SAN FRANCISCO (KPIX 5) — A man who used to run San Francisco’s Building Inspection Commission is facing legal trouble after his firm was accused of submitting bogus documents and plans for work on three homes.
Rodrigo Santos is the former president of the San Francisco Building Inspection Commission.
Now he’s at the center of a lawsuit filed by the city attorney that alleges his private engineering firm — Santos & Urrutia — used forged documents, unlicensed contractors, secret building plans and outright lies to defraud the city and get away with illegal construction
When KPIX 5 asked Santos if he submitted falsified inspection reports with forged signatures, he replied, “Absolutely not.”
John Cote, Communications Director with the SF City Attorney’s office disagreed.
“Those laws that are designed to protect the public,” said Cote. “We’re being circumvented by the same individuals to try to get a competitive advantage on cost and speed while putting the public at risk.”
The City Attorney alleges a common scheme resulting in illegal excavation at three San Francisco homes.
In one case, the complaint said an unlicensed contractor was used to illegally excavate at a property, damaging the foundation of the home next-door.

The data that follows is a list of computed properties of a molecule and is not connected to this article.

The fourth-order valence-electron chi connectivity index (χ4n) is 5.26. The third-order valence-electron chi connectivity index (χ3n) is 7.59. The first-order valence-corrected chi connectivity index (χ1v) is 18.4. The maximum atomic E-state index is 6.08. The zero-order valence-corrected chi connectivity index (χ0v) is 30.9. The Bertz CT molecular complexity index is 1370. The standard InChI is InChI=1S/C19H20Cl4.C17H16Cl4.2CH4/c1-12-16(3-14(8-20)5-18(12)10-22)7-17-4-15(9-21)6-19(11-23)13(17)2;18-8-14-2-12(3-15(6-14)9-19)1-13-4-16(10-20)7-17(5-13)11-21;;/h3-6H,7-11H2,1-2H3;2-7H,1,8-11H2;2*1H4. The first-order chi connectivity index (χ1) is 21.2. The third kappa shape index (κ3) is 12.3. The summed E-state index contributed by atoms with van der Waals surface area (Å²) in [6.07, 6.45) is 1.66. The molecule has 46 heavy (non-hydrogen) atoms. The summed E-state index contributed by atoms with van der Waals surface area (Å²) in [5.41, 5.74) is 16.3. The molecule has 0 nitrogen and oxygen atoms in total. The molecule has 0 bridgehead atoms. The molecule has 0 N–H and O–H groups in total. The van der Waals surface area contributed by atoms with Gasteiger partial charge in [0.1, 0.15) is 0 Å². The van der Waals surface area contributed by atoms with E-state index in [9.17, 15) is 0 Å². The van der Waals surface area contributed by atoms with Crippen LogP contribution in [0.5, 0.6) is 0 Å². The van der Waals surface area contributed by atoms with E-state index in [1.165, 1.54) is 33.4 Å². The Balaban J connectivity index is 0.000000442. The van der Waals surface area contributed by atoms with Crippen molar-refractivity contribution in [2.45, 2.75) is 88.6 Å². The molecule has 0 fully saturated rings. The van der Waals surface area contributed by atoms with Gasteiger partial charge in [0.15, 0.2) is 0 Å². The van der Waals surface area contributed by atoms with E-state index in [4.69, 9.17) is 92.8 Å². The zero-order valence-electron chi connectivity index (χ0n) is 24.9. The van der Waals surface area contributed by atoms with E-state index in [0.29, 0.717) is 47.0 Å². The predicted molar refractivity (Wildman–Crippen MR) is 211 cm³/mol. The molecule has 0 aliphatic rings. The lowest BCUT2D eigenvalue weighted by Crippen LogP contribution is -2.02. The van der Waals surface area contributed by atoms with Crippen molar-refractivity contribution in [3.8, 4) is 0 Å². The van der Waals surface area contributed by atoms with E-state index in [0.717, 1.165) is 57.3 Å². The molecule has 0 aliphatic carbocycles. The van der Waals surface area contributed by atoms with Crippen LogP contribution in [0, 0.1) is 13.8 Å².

In another case, the suit alleges the defendants submitted plans for a kitchen and bathroom remodel, but then used a secret set of plans to illegally excavate for a new floor and living space.
But Santos denies the allegations, or at least denies any responsibility.
“We’re not to blame at all,” he said.
When asked by KPIX 5 if his engineering firm submitted the plans to the city, he replied, “We did not submit the plans to the city. We developed a set of drawings that was presented to the builder. And the builder chose to pull different permits for different aspects of the project.”
He argued that his engineering firm doesn’t hire contractors or submit plans. He blamed the contractors who hired his firm.
At least one of those contractors also named as a defendant in the complaint, Andy Moussours, agreed.
“Absolutely that’s correct,” said Moussouras. “Why would the engineer be responsible when I’m not working for him? He’s working for me. You got it all backwards.”
But the City Attorney said it’s pretty clear.
“Different properties, different property owners, different contractors; the one constant is the engineering firm,” said Cote.
The City Attorney’s office points to evidence listed as exhibits in the complaint, including forged inspection reports that they say were submitted and signed by Santos and his partner.
The contractors and some of the property owners are also named in the complaint.